The strengthening of Ministry-level bureaucrats intends to restore core public values (Oâ??Flynn, 2007) such as neutrality, territorial equity, and uniformity that receded under earlier decentralization policies (Montricher, 1995), as evidenced by the rise of geographic disparities.The vertical alignment of regional health agencies on centrally-defined policies will, in theory, preserve institutional continuity and other key administrative features contained in the path dependency theory (Martin, 2010; Pierson, 2000). These include the French tradition of centralization (vs. the juxtaposition of health systems, as observed in the British National Health System); national coherence (vs. territorial dispersion); central control (vs. Anglo-Saxon commissioning and contracting of health services by local health authorities). The steering of the regional health policies by the Ministry of Health also suggests greater demand for spatial planning, despite neoliberal times (Waterhout et al., 2013). Hence, a reinstatement of Skowronekâ??s (1982) and Wilson (1973) earlier work on the statebuilding capacity, on convergence and unification of regions; on the quest for impartiality; on neutral expertise rather than political party strategies. Nonethless, the outcomes of Regional Health Agencies (RHAs) were below expectations. Their weak management capacities became apparent during the covid pandemic. Critical shortcomings included a shortage of Personal Protective Equipment (PPE) and tests, a lack of beds in Intensive Care Units (ICU), an inaccurate assessment of the magnitude of the epidemic (Shuyi, 2020)â?¦ In addition, the RHAs proved too bureaucratic, lacked coordination and logistical capabilities, and focused on control rather than service delivery. While the RHAs were not initially designed to manage emergencies, their failings in that area led policy-makers to suggest further decentralization from regions to counties (or â??departementâ?ÂÃÂ?) to improve services delivery (CamÃÃÂ??µes, 2020) and to propose a return to the principle of unity of command, as opposed to having two decision-makers: the Prefect, who has traditionally been the government arm of policy implementation since Napoleon, and the Regional Health Agencies (EscudiÃÃÂ??©, 2020).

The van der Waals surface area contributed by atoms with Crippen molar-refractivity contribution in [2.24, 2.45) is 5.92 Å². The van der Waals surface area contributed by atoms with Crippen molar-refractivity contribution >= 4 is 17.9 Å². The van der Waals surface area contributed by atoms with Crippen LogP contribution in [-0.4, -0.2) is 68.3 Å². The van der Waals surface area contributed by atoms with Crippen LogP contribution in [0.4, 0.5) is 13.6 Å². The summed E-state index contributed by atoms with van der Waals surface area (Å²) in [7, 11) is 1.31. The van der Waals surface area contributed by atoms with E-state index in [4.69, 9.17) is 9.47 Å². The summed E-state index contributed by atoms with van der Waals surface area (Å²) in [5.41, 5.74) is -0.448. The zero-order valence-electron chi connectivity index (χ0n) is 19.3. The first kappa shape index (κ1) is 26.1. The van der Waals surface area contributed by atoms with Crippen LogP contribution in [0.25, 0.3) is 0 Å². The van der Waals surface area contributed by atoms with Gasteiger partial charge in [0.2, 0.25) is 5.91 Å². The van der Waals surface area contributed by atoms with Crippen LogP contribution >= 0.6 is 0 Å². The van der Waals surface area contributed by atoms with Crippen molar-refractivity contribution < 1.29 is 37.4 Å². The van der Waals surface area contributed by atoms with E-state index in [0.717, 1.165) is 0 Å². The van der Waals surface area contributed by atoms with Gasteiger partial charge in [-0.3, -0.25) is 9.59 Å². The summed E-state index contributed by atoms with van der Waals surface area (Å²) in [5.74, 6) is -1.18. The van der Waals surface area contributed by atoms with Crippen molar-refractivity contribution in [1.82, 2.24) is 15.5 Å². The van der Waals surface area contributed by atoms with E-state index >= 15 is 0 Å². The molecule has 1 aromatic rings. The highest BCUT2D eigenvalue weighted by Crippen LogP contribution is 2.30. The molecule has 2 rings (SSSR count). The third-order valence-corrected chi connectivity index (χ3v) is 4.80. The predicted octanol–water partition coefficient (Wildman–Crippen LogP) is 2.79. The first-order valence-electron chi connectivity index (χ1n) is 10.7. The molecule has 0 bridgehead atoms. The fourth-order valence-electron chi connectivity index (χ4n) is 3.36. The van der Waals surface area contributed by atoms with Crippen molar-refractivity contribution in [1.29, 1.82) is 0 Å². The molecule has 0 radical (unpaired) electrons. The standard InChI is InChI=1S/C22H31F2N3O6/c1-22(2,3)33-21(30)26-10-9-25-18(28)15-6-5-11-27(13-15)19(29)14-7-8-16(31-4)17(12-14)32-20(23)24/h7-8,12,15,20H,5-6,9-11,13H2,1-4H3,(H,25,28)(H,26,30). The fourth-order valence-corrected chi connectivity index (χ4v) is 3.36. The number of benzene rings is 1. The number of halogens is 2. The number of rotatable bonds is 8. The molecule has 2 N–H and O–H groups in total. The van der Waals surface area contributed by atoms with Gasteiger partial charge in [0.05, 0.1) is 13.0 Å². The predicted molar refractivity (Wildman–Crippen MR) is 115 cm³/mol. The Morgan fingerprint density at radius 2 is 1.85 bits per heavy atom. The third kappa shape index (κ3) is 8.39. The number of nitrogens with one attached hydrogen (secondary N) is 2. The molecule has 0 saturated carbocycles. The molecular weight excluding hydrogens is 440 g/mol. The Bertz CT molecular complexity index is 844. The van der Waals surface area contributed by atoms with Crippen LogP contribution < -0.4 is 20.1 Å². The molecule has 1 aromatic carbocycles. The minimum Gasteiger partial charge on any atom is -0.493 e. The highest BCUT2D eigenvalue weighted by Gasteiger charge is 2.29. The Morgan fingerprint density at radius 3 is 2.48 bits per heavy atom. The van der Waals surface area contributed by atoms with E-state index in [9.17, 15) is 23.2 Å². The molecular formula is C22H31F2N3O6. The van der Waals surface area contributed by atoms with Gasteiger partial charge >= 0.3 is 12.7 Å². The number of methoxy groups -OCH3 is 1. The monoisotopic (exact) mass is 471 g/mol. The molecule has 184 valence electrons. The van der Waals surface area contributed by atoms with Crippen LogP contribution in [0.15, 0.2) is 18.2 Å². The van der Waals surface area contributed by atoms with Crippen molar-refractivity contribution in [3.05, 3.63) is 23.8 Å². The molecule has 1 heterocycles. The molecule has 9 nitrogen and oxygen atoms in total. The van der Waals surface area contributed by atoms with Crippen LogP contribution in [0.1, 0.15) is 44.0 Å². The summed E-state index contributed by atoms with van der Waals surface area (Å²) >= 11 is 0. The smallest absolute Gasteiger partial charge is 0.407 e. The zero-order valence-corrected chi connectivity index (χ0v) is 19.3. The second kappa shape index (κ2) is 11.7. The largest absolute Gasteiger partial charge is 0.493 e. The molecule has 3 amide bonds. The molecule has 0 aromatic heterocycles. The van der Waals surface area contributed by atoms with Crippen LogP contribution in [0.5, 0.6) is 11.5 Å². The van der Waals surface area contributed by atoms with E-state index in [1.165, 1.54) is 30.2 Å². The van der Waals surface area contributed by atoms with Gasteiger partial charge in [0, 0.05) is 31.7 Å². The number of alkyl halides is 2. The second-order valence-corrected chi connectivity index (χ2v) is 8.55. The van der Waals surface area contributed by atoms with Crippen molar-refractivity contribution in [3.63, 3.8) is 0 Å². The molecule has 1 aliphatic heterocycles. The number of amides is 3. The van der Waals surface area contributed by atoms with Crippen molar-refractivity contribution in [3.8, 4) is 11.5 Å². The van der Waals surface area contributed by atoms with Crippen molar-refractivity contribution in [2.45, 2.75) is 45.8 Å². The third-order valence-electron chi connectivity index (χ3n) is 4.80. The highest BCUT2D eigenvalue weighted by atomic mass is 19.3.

Reforms point to a hybridization of New Public Management (Pyun, 2014). There is an alignment of the neo-Weberian model that emphasizes rationality, specific statutes, reliability, precision, and expertise with a â??newâ?? contract-based market model (Biland, 2012) structured around pay-for-performance contracts between Regional Health Agencies and care providers, as well as policy instruments such as DRGs, management by objectives, performance targetsâ?¦ Care providers are monitored through various metrics (e.g., hospital length of stay, caps on expenditures with a penalty for exceeding the latter, patient volume targetsâ?¦). As in Di Giulio's earlierâ??s work (2015), elements of the positive and the regulatory state are increasingly interrelated with reforms aiming at â??governing at a distanceâ?? (Rose, Miller, 2010) i.e. from an administrative dashboard rather than at privatizing and deregulating, as originally feared (Majone, 1997).